How will the remainder of 2019 be? The macroeconomic fundamentals for Norway, seen in isolation, are positive for the commercial real estate sector. Employment figures are strong, core inflation rates are keeping steady and we have now digested the interest rate hikes of March and June; however, the prospect of further rent increases signalled by Norges central bank is weakening. Signals from key international central banks bear witness of a more proactive stance, and a better-safe-than-sorry approach, as we see an increased trade war, uncertainty concerning Brexit and troubled financial markets. Thus, it appears that the yield will remain stable in the near future, as the pressure from increased financing costs is weak.
Furthermore, we will continue to see good access to financing in both the bond market and the bank market. Many bank loans have been refinanced in the bond market, which in turn has freed up capacity at the banks. In turn, this creates a healthy level of competition among the banks, who are continuing to provide loans to lenders.
Expectations of higher rental rates also mean that more properties are changing owners as investors are in search of greater returns when renegotiating contracts. We also see a continued positive interest in residential projects, even though residential prices seem to be stabilising. Particularly in areas outside of Oslo with considerable population growth, there will be greater demand. At the moment, these locations appear to be more stable than the Oslo market which in turn is driving the interest.
Finally, we also believe that the turmoil in the stock market in recent time will continue, giving increased interest for stable cash flow type of investments such as property. Newsec has spoken with a number of stakeholders over the summer, and there is nothing that indicates that this will taper off in the near future. There is plenty of capital seeking returns, with availability of both equity and debt. Overall, Newsec believes that the volume in the Norwegian transaction market will be around the same levels seen last year.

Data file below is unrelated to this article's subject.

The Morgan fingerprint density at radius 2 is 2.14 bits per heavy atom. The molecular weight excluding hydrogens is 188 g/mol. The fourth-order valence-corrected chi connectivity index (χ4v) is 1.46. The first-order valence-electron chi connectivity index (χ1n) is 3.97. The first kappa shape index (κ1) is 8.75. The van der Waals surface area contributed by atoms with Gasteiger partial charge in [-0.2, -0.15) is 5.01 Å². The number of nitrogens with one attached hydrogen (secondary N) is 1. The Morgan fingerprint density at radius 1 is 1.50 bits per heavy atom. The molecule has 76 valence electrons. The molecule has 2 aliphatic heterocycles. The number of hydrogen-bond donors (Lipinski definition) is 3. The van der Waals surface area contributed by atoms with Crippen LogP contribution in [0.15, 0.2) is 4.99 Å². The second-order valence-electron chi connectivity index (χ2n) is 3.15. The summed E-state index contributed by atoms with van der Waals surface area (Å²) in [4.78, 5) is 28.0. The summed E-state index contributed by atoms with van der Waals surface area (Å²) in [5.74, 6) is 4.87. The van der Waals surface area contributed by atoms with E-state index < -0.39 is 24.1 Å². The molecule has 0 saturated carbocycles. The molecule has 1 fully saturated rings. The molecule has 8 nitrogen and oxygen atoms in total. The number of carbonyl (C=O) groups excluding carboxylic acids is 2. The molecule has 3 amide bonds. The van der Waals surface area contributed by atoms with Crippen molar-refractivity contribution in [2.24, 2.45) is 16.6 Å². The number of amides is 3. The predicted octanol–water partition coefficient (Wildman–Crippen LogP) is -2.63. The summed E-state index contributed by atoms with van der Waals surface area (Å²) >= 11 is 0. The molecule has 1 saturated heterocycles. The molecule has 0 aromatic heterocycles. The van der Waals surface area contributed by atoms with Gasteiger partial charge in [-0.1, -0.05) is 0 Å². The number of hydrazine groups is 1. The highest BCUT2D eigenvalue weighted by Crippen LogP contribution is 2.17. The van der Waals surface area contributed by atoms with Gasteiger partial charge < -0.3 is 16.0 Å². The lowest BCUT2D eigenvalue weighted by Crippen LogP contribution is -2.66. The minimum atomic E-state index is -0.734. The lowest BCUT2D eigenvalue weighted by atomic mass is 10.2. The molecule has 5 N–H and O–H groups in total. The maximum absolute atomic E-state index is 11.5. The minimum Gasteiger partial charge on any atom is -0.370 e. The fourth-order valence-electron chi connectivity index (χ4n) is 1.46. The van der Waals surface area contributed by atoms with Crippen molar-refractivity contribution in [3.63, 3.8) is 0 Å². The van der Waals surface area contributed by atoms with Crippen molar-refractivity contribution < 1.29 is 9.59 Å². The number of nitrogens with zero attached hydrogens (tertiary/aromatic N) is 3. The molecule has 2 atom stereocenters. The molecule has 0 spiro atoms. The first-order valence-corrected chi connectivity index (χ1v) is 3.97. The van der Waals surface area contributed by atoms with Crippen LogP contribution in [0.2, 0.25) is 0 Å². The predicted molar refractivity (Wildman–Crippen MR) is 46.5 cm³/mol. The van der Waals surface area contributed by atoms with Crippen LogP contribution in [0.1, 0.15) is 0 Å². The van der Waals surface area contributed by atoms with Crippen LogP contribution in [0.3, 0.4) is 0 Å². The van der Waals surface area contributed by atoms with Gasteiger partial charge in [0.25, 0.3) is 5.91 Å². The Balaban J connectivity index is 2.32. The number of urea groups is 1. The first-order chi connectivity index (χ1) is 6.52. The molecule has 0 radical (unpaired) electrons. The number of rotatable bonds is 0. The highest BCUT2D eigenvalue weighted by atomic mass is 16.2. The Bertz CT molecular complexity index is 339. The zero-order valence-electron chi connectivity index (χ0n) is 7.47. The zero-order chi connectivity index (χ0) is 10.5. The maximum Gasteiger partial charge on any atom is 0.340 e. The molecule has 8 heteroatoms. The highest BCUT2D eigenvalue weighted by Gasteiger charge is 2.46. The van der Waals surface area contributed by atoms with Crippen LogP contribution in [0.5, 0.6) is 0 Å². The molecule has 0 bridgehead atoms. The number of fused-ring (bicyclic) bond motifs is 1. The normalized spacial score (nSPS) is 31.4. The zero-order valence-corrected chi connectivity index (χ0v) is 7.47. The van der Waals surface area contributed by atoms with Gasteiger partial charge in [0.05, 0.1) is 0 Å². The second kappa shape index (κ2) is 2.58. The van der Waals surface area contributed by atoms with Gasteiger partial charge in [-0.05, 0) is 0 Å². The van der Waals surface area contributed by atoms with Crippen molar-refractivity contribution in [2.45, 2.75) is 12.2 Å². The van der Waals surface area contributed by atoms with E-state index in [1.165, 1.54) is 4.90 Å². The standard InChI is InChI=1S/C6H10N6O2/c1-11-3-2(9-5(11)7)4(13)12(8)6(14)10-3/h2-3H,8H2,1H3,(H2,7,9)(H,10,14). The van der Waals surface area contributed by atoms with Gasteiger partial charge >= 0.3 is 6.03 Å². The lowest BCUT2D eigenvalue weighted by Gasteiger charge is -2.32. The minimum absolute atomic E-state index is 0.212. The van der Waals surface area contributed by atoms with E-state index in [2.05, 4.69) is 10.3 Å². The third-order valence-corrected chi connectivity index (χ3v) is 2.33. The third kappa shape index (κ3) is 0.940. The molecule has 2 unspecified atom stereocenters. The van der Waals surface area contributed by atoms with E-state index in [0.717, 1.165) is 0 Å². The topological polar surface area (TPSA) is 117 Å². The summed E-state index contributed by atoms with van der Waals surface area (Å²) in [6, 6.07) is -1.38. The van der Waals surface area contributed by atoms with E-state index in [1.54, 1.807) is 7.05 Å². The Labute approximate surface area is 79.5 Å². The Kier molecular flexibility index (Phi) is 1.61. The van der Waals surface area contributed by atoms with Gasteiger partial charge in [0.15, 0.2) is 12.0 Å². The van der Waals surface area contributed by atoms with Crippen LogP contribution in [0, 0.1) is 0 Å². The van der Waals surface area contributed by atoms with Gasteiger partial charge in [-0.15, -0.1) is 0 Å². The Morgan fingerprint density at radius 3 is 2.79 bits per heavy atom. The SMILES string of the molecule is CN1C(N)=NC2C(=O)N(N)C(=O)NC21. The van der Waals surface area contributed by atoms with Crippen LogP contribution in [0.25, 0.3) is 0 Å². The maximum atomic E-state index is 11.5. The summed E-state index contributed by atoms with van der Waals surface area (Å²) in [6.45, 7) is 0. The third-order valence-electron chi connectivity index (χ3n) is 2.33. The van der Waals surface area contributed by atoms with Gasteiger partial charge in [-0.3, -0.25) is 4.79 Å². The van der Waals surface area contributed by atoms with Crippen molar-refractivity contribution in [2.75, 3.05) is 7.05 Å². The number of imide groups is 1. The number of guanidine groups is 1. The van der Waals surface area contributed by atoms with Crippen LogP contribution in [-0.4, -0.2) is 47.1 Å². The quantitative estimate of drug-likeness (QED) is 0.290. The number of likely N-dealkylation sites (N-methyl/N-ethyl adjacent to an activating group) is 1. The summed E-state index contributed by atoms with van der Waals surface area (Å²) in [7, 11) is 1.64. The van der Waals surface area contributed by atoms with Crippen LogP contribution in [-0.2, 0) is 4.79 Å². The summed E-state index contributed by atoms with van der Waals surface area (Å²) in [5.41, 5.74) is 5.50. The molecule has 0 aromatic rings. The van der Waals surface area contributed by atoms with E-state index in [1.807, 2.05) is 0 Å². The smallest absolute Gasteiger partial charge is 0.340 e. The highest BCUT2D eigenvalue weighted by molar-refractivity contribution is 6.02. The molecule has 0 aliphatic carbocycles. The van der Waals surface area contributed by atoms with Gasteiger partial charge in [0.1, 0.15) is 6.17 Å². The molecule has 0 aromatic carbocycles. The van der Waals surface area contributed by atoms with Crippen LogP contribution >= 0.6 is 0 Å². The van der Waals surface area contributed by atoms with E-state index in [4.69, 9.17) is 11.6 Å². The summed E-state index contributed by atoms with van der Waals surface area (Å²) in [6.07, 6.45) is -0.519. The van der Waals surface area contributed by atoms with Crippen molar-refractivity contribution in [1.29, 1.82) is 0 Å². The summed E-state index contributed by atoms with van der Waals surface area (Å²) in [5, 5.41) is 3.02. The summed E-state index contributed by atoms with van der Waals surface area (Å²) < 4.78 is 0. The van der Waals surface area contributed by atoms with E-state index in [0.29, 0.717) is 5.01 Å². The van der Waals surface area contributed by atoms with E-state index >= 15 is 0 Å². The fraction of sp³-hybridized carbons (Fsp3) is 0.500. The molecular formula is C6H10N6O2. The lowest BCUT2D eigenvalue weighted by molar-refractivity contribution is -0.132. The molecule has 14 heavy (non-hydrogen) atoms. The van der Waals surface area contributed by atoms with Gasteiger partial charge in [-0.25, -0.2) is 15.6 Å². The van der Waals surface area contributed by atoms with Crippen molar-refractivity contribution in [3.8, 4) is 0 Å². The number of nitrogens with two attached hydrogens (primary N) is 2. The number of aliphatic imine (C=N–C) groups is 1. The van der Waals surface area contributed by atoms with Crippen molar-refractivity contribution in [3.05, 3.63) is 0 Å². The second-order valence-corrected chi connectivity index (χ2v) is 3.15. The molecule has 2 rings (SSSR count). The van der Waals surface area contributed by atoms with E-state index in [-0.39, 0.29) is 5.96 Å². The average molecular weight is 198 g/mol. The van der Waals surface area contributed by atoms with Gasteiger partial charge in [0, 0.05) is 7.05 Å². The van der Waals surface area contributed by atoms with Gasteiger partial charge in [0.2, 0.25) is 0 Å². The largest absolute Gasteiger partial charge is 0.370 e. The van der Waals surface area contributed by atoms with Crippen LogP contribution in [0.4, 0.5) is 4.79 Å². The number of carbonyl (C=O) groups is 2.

The fly in the ointment that could hamper market growth is the recent introduction of an increased number of formal requirements for the syndicates. The syndicates have been very active and comprise approx. 33% of the transaction value during the first half of this year, and thus is currently the largest player in the market. A challenge that has now emerged is whether SPV’s organised by the syndicates are subject to the AIF Act. The Financial Supervisory Authority of Norway, in a circular from June 2019, writes that its clear understanding is that project financing companies (SPV’s) should often be considered as alternative investment funds and will therefor need to comply with the AIF Act. If the company is subject to the Act, this triggers a series of formal requirements such as, inter alia, a formal prospectus and the approval thereof, which in turn results in increased costs, a higher number of hours and resources spent on each deal and implicitly lower returns for investors. The greatest challenge seems to be the syndicates’ opportunities to “pre-sound” the market’s interest in specific projects and deals ahead of a formal prospectus, in order to increase competitive advantage for the syndicates in bidding rounds associated with e.g. conditions to raising equity. The circular is likely to come as a consequence of the less serious players that have been active in the market in recent years, and we feel that the large and more professional players are well prepared to deal with these new regulations and requirements. Nevertheless, this will potentially cause some of the liquidity in the market to be reduced in the short term While the market finds its solution to the new requirements introduced and how to best adapt.